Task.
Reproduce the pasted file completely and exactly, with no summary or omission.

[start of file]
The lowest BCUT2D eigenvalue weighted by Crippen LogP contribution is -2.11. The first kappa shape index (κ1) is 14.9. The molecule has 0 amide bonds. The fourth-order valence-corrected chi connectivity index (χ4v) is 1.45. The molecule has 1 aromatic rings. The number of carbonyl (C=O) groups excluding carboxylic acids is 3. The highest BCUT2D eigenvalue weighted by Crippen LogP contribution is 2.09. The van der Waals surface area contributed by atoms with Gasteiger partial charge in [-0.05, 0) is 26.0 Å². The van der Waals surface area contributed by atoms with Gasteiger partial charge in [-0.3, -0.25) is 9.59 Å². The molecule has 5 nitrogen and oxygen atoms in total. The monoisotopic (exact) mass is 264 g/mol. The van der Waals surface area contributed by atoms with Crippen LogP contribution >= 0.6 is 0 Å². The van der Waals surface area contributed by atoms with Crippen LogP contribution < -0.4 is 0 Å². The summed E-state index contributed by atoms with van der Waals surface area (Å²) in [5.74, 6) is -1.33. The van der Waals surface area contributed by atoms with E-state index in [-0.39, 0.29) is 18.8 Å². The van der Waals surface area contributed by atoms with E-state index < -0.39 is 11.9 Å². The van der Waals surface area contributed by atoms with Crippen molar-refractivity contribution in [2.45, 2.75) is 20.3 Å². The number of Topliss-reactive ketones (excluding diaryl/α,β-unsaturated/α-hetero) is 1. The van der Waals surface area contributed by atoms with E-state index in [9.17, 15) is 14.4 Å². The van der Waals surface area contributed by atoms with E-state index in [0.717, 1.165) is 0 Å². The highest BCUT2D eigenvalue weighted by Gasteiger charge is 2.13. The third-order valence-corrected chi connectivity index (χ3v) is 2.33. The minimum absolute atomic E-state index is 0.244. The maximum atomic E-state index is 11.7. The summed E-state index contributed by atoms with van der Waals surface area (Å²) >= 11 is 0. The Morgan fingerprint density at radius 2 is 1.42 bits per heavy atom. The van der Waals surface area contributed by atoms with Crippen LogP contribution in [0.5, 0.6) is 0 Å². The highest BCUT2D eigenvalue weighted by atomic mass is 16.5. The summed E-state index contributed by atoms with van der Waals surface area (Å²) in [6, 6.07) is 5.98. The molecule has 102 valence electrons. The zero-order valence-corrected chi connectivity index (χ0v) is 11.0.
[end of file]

The lowest BCUT2D eigenvalue weighted by Crippen LogP contribution is -2.11. The first kappa shape index (κ1) is 14.9. The molecule has 0 amide bonds. The fourth-order valence-corrected chi connectivity index (χ4v) is 1.45. The molecule has 1 aromatic rings. The number of carbonyl (C=O) groups excluding carboxylic acids is 3. The highest BCUT2D eigenvalue weighted by Crippen LogP contribution is 2.09. The van der Waals surface area contributed by atoms with Gasteiger partial charge in [-0.05, 0) is 26.0 Å². The van der Waals surface area contributed by atoms with Gasteiger partial charge in [-0.3, -0.25) is 9.59 Å². The molecule has 5 nitrogen and oxygen atoms in total. The monoisotopic (exact) mass is 264 g/mol. The van der Waals surface area contributed by atoms with Crippen LogP contribution >= 0.6 is 0 Å². The van der Waals surface area contributed by atoms with Crippen LogP contribution < -0.4 is 0 Å². The summed E-state index contributed by atoms with van der Waals surface area (Å²) in [5.74, 6) is -1.33. The van der Waals surface area contributed by atoms with E-state index in [-0.39, 0.29) is 18.8 Å². The van der Waals surface area contributed by atoms with E-state index < -0.39 is 11.9 Å². The van der Waals surface area contributed by atoms with Crippen molar-refractivity contribution in [2.45, 2.75) is 20.3 Å². The number of Topliss-reactive ketones (excluding diaryl/α,β-unsaturated/α-hetero) is 1. The van der Waals surface area contributed by atoms with E-state index in [9.17, 15) is 14.4 Å². The van der Waals surface area contributed by atoms with E-state index in [0.717, 1.165) is 0 Å². The highest BCUT2D eigenvalue weighted by Gasteiger charge is 2.13. The third-order valence-corrected chi connectivity index (χ3v) is 2.33. The minimum absolute atomic E-state index is 0.244. The maximum atomic E-state index is 11.7. The summed E-state index contributed by atoms with van der Waals surface area (Å²) >= 11 is 0. The Morgan fingerprint density at radius 2 is 1.42 bits per heavy atom. The van der Waals surface area contributed by atoms with Crippen LogP contribution in [0.5, 0.6) is 0 Å². The highest BCUT2D eigenvalue weighted by atomic mass is 16.5. The summed E-state index contributed by atoms with van der Waals surface area (Å²) in [6, 6.07) is 5.98. The molecule has 102 valence electrons. The zero-order valence-corrected chi connectivity index (χ0v) is 11.0.